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Mar 07, 2024

In the hustle and bustle of modern life, it's easy to get caught up in the whirlwind of responsibilities, deadlines, and liquid crystal display (LCD) screens. However, just outside our doorsteps lie the sanctuary so many of us crave – nature.

While the healing power of the great outdoors has been celebrated for centuries, modern research continues to reaffirm the benefits of time outside for our physical and mental wellbeing. By simply taking time to be in nature, you can reduce stress, boost your mood, and enhance your immune function.

Nature therapy
Nature therapy, sometimes referred to as ecotherapy or green therapy, advocates for reconnecting with the natural world to improve mental and physical health. While spending time outside will never be a cure for a disease or illness, it can be a vital contributor to the healing process.

The best part is that you don’t need elaborate excursions or grand outdoor adventures to reap the benefits. A brief stroll in a local park can be incredibly beneficial. As you immerse yourself in the serenity of nature, the stresses of daily life can dissipate, replaced by a sense of calm and tranquillity.

The benefits of nature therapy
An analytical study focusing on determining how greenspace exposure affects ones health, refer to References list included below, showed that increased greenspace exposure was associated with decreased salivary cortisol, type 2 diabetes, diastolic blood pressure, and more. Incidences of stroke, hypertension, dyslipidaemia, asthma, and coronary heart disease were also reduced.

By lowering cortisol levels, the hormone associated with stress, you can reduce feelings of anxiety and tension. Simply breathing in fresh air can have a profound effect on your mood, even instilling a sense of happiness and contentment. The sights and sounds of nature – the rustling of leaves, the chirping of birds, and the gentle flow of a stream – can all have a soothing effect on your senses, providing much-needed relief from the constant barrage of noise of urban living.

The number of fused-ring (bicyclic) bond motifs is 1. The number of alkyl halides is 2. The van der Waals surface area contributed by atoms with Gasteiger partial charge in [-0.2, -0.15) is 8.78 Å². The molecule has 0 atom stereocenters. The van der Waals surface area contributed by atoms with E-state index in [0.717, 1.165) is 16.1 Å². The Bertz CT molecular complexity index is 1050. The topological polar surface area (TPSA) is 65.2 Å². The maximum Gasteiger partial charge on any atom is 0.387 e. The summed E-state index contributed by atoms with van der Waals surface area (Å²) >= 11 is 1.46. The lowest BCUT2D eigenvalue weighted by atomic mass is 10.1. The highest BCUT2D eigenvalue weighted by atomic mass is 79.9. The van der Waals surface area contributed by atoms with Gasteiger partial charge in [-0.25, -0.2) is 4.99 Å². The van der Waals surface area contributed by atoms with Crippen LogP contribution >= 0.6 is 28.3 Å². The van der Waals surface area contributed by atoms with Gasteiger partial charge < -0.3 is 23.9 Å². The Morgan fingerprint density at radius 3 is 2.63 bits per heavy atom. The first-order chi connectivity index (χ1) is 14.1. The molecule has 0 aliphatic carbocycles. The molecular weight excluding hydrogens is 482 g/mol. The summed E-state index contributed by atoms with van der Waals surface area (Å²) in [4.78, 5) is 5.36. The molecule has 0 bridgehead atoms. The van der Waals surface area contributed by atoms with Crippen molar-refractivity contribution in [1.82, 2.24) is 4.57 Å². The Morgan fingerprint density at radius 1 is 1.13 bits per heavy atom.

Moreover, exposure to sunlight helps our bodies produce vitamin D, essential for bone health and immune function. Additionally, outdoor activities such as walking, hiking, or cycling provide opportunities for exercise, improving cardiovascular health and overall fitness. Even gardening or simply sitting in a green space has been linked to lower blood pressure and improved immune response.

Taking the first steps
So, how can you start spending more time outside? Well, if you’re someone who works inside a lot, it takes a conscious effort to spend time outdoors. Start small – take your lunch break outside, sit outside after work, or (if you’re a pet parent) take your dog to a dog park on the weekends. Explore local parks, trails, or green spaces in your community. You can also take up activities that allow you to interact with nature, like birdwatching, nature photography, or hiking. Best of all, invite your friends and family to join you on your outdoor adventures.

As John Muir said, "In every walk with nature, one receives far more than he seeks."

If you’re looking to live your best life, you can get started on your Tempo Fitness Journey today. You’ll get a personalised exercise plan form a licensed biokineticist, PLUS a follow-up session to monitor your progress. Get started today!  


The health benefits of the great outdoors: A systematic review and meta-analysis of greenspace exposure and health outcomes. National Library of Medicine. 2018. Available here.

3 ways getting outside into nature helps improve your health. UC Davis Health. 2023. Available here.

Nurtured by nature. American Psychological Association. 2020. Available here.

John Muir Quotes. AZ Quotes. Accessed 2024. Available here


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